There definitely will be! Maybe in the next year or so, but again it depends. I think an album needs to be special, it needs to be a body of work. It’s easy to just do an album full of EP tracks if that makes any sense. So yeah I would say there will be one getting made in the next year or so, but at the moment the immediate projects are EP’s
I also wanted to ask you about your current location. You mentioned you and Quiff moved to Bristol a couple of years back. Are you still living there?
I am but Quiffs not.
What was it that made you move there then?
Well It’s pretty simple really; music. Music and people. I was speaking to Steve Mako online and we talked about getting in the studio, so I came up for a couple of days with him and DLR while Quiff was in America I think. And what it was, in the early 90’s because we were friends with Suv and we used to come up here to see Roni Size and Die and Krust and it was such an inspiring time and an inspiring place to come to and I just got that nostalgic feeling when I did the session with Steve and Jay. Just everything about it; the area, the vibe, it made me think, I want this in my life, and I don’t wanna have to drive an hour and a half to get it. So we just decided to make the move and I haven’t looked back. I love this place.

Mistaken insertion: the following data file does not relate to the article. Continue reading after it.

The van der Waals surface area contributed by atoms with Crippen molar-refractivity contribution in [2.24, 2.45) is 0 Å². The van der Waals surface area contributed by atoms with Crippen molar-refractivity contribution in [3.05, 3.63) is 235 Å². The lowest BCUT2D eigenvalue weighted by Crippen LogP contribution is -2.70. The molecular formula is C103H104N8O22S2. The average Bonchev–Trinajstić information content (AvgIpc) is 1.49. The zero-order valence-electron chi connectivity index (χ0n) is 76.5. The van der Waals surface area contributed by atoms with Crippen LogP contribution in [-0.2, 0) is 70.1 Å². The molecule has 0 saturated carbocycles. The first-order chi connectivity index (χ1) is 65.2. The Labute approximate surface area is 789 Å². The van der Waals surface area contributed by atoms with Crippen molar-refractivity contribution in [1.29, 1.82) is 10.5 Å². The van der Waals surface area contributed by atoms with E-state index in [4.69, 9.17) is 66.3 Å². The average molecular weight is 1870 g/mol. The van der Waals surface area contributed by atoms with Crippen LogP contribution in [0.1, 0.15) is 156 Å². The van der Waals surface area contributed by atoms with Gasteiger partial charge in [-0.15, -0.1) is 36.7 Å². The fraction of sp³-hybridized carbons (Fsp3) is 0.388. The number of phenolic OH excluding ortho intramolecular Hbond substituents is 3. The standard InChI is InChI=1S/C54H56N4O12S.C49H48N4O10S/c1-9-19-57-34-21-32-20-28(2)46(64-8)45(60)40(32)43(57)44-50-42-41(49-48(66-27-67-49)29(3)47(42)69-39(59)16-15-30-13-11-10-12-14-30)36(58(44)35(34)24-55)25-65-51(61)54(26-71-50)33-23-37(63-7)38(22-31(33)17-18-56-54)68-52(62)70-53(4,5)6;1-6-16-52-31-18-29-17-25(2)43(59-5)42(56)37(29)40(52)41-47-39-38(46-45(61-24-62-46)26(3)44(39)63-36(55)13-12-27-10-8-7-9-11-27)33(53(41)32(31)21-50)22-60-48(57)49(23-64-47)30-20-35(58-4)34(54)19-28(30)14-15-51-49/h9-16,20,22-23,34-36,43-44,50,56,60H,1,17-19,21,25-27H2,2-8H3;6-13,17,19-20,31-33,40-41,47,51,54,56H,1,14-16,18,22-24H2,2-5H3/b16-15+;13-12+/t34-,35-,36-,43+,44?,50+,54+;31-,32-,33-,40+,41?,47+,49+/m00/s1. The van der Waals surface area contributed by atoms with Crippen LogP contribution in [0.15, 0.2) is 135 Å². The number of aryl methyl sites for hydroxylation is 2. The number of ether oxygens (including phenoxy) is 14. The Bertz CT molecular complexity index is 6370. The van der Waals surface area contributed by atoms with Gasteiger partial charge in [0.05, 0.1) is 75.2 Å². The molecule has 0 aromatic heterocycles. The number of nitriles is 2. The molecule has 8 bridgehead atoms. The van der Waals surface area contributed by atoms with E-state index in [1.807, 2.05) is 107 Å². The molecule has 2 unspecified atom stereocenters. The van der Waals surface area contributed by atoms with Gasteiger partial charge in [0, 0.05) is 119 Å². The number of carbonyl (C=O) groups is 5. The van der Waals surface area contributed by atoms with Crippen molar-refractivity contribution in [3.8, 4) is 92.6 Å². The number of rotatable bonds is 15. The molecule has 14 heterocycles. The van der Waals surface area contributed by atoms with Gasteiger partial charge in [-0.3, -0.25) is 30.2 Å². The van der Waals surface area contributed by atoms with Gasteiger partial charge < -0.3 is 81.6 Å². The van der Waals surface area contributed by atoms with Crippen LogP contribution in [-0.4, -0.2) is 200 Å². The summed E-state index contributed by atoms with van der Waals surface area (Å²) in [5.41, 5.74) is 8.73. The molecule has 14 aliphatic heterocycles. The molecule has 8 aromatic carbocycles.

It does have some serious D&B history.
There’s something that I saw mentioned in a Youtube comment on one of your tracks recently that I thought was pretty interesting. A lot of your tracks seem to have very sexually suggestive names. Some of my favourites include: ‘Muff Diverz’, ‘Rim Job’ and ‘Rug Munchers’. Are there any stories behind these?
Hahaha, to be honest I couldn’t tell you. It would sometimes come from a joke we had in the studio that just stuck. I know we had one once that we brought to a label and they were like “we’re not putting that out”. I can’t remember the name of it now. But yeah we were partying a lot in them days so the track titles probably reflected that.
Haha, I’d love to know what that one was! Can’t imagine it getting much more graphic than ‘Rim Job’.
Ok, Ive kept you a while now so I’ll finish things up with this. I’m sure you have a very extensive record collection, but could you pick a favourite?
I think my favourite record would have to Roy Ayers – Everybody Loves The Sunshine.
Fine choice indeed! Well on behalf of In-Reach I’d like to thank you for taking the time to chat to us. It’s been an absolute pleasure!
No problem! It’s been fun.
You can click here to head over to the CIA site now and bag your copy of Total Science’s latest release ‘Turn Around’ EP